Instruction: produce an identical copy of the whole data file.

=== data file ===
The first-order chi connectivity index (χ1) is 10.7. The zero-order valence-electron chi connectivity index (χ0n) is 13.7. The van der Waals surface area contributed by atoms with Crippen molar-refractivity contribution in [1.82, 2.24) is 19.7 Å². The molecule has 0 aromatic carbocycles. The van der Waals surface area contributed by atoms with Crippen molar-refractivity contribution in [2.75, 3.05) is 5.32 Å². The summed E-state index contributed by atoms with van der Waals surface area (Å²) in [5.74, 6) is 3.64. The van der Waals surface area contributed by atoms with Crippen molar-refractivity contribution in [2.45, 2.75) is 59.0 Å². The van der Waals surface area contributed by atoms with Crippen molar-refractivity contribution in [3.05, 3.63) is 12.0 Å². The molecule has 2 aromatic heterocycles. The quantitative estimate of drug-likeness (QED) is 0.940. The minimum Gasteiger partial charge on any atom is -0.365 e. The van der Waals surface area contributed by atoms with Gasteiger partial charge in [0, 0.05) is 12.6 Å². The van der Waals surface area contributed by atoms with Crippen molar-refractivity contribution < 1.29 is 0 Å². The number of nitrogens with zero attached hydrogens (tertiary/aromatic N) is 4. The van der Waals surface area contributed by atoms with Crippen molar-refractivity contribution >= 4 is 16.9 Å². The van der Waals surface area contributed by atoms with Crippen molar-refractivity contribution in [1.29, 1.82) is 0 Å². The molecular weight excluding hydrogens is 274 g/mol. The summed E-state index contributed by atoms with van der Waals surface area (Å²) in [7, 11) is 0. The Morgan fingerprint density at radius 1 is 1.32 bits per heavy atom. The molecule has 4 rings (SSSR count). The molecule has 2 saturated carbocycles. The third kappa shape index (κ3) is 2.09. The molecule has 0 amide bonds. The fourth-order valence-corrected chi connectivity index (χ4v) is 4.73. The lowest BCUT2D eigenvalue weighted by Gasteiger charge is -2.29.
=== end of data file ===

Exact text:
The first-order chi connectivity index (χ1) is 10.7. The zero-order valence-electron chi connectivity index (χ0n) is 13.7. The van der Waals surface area contributed by atoms with Crippen molar-refractivity contribution in [1.82, 2.24) is 19.7 Å². The molecule has 0 aromatic carbocycles. The van der Waals surface area contributed by atoms with Crippen molar-refractivity contribution in [2.75, 3.05) is 5.32 Å². The summed E-state index contributed by atoms with van der Waals surface area (Å²) in [5.74, 6) is 3.64. The van der Waals surface area contributed by atoms with Crippen molar-refractivity contribution in [2.45, 2.75) is 59.0 Å². The van der Waals surface area contributed by atoms with Crippen molar-refractivity contribution in [3.05, 3.63) is 12.0 Å². The molecule has 2 aromatic heterocycles. The quantitative estimate of drug-likeness (QED) is 0.940. The minimum Gasteiger partial charge on any atom is -0.365 e. The van der Waals surface area contributed by atoms with Gasteiger partial charge in [0, 0.05) is 12.6 Å². The van der Waals surface area contributed by atoms with Crippen molar-refractivity contribution < 1.29 is 0 Å². The number of nitrogens with zero attached hydrogens (tertiary/aromatic N) is 4. The van der Waals surface area contributed by atoms with Crippen molar-refractivity contribution >= 4 is 16.9 Å². The van der Waals surface area contributed by atoms with Crippen molar-refractivity contribution in [1.29, 1.82) is 0 Å². The molecular weight excluding hydrogens is 274 g/mol. The summed E-state index contributed by atoms with van der Waals surface area (Å²) in [7, 11) is 0. The Morgan fingerprint density at radius 1 is 1.32 bits per heavy atom. The molecule has 4 rings (SSSR count). The molecule has 2 saturated carbocycles. The third kappa shape index (κ3) is 2.09. The molecule has 0 amide bonds. The fourth-order valence-corrected chi connectivity index (χ4v) is 4.73. The lowest BCUT2D eigenvalue weighted by Gasteiger charge is -2.29.